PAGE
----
Now that the definition of cloud computing is 7 years old—practically middle-aged in tech iteration years—it could use a fresher vocabulary to better describe it, says new research.
“The definition is now seven years old and the industry has evolved rapidly to include diverse technologies such as containers and serverless computing. Does it need to be updated?” asks Christine Miyachi, systems engineer at the Xerox Corporation, in her article “What is ‘Cloud’? It is time to update the NIST definition?” in the May/June 2018 issue of IEEE Cloud Computing. (login may be required for full text)
The current definition, established by the National Institute of Standards and Technology in 2011, includes three basic services: Infrastructure as a Service (Iaas), Platform as a Service (PaaS), and Software as a Service (Saas).
“IaaS, PaaS, and SaaS definitions have been remarkably resilient, and most cloud computing providers still use these terms on their marketing materials,” Miyachi writes.
But much has changed over the past several years—including the addition of what is called “serverless” computing.
“With serverless, you just call the function and the cloud provider takes care of the rest, and you would be billed just for the resources used for a few milliseconds. If traditional enterprise computing was like buying a car, and traditional cloud computing was like renting it for the day, serverless is like taking a taxi,” says Miyachi.
IaaS, PaaS, SaaS, and XaaS defined
To understand where cloud computing is going, we must understand where it has been. The traditional definition consists of three distinct services.
IaaS is perfect for an IT department that needs the most control over business operations. It provides servers, storage, virtualization, and networking, which allows businesses to build and manage their own applications, data, and operating systems.
PaaS is ideal for software designers who build and manage applications and data. It provides all of the services of IaaS as well as web servers and development tools.
SaaS is perfect for the average consumer. It provides all of the above-mentioned services for a seamless, uncomplicated cloud experience. Gaming is a popular example.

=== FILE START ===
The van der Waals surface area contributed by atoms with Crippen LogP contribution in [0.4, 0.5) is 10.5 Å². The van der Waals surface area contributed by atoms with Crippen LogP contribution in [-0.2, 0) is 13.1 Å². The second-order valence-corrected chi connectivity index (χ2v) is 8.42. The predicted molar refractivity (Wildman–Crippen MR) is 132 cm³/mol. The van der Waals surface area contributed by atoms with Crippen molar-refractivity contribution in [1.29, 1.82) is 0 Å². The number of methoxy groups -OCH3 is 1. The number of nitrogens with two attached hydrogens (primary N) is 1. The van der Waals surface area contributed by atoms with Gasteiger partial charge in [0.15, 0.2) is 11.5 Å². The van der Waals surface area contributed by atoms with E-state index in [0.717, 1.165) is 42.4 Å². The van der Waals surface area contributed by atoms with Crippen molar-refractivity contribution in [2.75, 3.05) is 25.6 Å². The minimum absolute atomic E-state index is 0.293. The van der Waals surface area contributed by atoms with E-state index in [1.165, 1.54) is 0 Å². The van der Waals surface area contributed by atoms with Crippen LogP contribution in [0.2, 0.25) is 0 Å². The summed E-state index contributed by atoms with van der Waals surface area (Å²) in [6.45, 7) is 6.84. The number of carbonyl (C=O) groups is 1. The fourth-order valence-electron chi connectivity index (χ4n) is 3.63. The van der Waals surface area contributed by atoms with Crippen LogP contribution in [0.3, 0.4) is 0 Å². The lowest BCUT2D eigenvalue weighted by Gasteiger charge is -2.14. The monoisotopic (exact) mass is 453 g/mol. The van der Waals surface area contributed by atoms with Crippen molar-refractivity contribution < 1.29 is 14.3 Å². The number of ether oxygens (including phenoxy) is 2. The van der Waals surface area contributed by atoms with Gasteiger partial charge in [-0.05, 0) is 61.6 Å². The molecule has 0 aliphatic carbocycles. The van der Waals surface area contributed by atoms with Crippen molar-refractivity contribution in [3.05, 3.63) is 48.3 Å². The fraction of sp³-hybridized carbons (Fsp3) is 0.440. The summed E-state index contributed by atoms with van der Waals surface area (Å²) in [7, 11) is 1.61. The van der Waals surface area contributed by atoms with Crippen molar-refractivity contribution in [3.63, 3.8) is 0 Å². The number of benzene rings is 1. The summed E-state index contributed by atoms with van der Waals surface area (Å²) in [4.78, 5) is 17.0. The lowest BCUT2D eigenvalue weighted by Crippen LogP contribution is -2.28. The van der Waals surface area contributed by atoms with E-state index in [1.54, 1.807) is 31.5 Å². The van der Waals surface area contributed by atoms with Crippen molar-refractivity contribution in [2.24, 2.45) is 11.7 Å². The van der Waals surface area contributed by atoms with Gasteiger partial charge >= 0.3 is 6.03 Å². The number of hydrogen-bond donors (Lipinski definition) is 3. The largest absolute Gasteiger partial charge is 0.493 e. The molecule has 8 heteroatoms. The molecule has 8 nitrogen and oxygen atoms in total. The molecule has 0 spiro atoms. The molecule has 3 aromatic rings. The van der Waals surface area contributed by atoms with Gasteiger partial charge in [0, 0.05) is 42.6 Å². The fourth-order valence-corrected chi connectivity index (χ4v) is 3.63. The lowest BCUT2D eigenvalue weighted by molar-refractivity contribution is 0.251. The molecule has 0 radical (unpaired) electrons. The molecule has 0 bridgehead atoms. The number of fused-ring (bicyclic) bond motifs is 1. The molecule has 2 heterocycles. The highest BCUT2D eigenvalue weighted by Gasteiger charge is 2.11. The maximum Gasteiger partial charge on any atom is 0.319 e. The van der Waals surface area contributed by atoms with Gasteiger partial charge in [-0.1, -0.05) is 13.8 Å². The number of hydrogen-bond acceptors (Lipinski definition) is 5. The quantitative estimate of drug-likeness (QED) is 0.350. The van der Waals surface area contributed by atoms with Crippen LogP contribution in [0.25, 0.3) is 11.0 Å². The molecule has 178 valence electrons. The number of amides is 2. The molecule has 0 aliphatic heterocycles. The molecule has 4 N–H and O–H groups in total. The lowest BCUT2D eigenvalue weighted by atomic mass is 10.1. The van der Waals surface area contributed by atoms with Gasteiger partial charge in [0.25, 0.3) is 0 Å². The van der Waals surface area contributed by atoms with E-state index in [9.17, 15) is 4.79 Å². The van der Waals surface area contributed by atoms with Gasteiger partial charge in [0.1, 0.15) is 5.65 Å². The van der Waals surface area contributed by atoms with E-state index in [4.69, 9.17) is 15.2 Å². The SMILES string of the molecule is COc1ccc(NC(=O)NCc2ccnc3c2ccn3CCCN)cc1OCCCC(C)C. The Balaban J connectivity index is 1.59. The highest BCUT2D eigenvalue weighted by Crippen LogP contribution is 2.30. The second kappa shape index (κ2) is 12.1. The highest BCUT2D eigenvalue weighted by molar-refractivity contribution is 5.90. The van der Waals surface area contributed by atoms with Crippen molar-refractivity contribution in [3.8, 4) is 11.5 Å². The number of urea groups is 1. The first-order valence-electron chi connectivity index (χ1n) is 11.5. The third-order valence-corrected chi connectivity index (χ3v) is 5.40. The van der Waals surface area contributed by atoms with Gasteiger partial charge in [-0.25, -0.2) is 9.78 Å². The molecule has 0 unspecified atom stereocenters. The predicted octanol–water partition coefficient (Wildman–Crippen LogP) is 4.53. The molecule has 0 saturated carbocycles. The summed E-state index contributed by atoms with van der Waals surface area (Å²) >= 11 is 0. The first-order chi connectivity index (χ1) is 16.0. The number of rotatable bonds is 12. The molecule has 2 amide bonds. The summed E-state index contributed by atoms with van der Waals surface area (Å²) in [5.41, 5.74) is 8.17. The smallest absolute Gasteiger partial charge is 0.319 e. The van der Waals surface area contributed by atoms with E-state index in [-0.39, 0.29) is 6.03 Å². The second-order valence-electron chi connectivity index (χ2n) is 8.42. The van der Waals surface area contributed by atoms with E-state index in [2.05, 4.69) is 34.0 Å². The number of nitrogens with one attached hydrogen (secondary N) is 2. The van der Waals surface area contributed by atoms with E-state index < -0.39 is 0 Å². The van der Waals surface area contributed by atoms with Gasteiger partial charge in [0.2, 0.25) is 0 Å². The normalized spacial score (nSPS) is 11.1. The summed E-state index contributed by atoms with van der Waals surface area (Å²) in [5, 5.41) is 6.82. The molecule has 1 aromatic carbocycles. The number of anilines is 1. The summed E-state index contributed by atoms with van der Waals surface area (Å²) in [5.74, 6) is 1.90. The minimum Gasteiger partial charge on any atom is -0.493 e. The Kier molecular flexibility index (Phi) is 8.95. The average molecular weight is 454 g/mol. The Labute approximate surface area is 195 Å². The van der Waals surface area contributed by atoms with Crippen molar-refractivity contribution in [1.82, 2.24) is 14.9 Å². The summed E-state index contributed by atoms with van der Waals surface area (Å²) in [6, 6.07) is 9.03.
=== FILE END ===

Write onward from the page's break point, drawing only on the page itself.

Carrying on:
Miyachi says the cloud community now summarizes all of these types of services as XaaS or “any technology delivered over the Internet that used to be delivered onsite.” The “X” stands for “everything.”
An updated model of cloud computing
Plenty of new services have emerged in the cloud domain: blockchain, business services, databases, functions, Windows, and even malware, which serves the black market, says Miyachi.
“Cloud providers are able to offer other technologies as cloud services now because Internet access has become increasingly reliable and faster, and server virtualization and serverless advances make powerful computing platforms and services readily available,” Miyachi explains.
In light of these emerging technologies, experts are working on organizing and redefining what cloud services really mean. Miyachi cites Johan den Haan, CTO at Medix, who is an expert in model-driven engineering.
“He has created an interactive model and a more granular framework for cloud computing that may be a better fit to today’s range of technologies and commercial providers offer,” says Miyachi.
She provides an updated model of cloud computing based on his model, in the illustration below.
Miyachi believes these distinctions are a good start in redefining cloud computing. But some issues still need to be ironed out.
“Serverless computing is hard to define. There are no virtual machines to create and the PaaS vendor figures out the best way to run your functions. Where would you put serverless computing in the current model?” says Miyachi.
Despite those difficulties, serverless computing is used widely by industry giants such as Amazon, Google, and IBM. It is known as cloud functions.
“As cloud computing emerged, the use of amorphous clouds to represent compute and storage as well as networking services was born, and NIST provided definitions for us to understand those services. Perhaps the authors at NIST will update their model as definitions from standards organizations are more widely vetted and accepted,” Miyachi says.
Research related to the National Institute of Standards and Technology in the Computer Society Digital Library:
- NIST Bases Flagship Security Engineering Publication on ISO/IEC/IEEE
- Putting the “Systems” in Security Engineering: An Examination of NIST Special Publication 800-160
- NIST and Computer Security
- NIST Contributions to IT
- NIST: Building a Solid Foundation
- NIST Contributions to Biometric Technology
- Managing Enterprise Security Risk with NIST Standards
- Development of the NIST Virtual Library
- The Case for Flexible NIST Security Standards
- The NIST Cryptographic Workshop on Hash Functions
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About Lori Cameron
Lori Cameron is a Senior Writer for the IEEE Computer Society and currently writes regular features for Computer magazine, Computing Edge, and the Computing Now and Magazine Roundup websites. Contact her at firstname.lastname@example.org. Follow her on LinkedIn.